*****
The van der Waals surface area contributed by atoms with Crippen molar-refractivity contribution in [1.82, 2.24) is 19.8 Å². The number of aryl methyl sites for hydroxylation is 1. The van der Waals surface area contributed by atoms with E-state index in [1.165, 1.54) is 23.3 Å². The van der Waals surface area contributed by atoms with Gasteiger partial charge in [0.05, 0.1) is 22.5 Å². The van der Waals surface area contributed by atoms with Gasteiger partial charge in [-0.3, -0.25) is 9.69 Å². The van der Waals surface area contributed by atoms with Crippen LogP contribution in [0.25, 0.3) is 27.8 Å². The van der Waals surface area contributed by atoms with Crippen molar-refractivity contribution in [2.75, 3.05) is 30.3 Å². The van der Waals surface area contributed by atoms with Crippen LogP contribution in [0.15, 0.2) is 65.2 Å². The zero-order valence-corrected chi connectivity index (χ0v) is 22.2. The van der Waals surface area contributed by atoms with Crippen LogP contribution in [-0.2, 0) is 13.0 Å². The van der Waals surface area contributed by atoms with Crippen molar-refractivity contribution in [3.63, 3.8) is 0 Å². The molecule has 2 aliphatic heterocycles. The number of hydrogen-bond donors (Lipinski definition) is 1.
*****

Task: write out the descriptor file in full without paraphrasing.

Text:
The van der Waals surface area contributed by atoms with Crippen molar-refractivity contribution in [1.82, 2.24) is 19.8 Å². The number of aryl methyl sites for hydroxylation is 1. The van der Waals surface area contributed by atoms with E-state index in [1.165, 1.54) is 23.3 Å². The van der Waals surface area contributed by atoms with Gasteiger partial charge in [0.05, 0.1) is 22.5 Å². The van der Waals surface area contributed by atoms with Gasteiger partial charge in [-0.3, -0.25) is 9.69 Å². The van der Waals surface area contributed by atoms with Crippen LogP contribution in [0.25, 0.3) is 27.8 Å². The van der Waals surface area contributed by atoms with Crippen molar-refractivity contribution in [2.75, 3.05) is 30.3 Å². The van der Waals surface area contributed by atoms with Crippen LogP contribution in [0.15, 0.2) is 65.2 Å². The zero-order valence-corrected chi connectivity index (χ0v) is 22.2. The van der Waals surface area contributed by atoms with Crippen LogP contribution in [-0.2, 0) is 13.0 Å². The van der Waals surface area contributed by atoms with Crippen molar-refractivity contribution in [3.63, 3.8) is 0 Å². The molecule has 2 aliphatic heterocycles. The number of hydrogen-bond donors (Lipinski definition) is 1.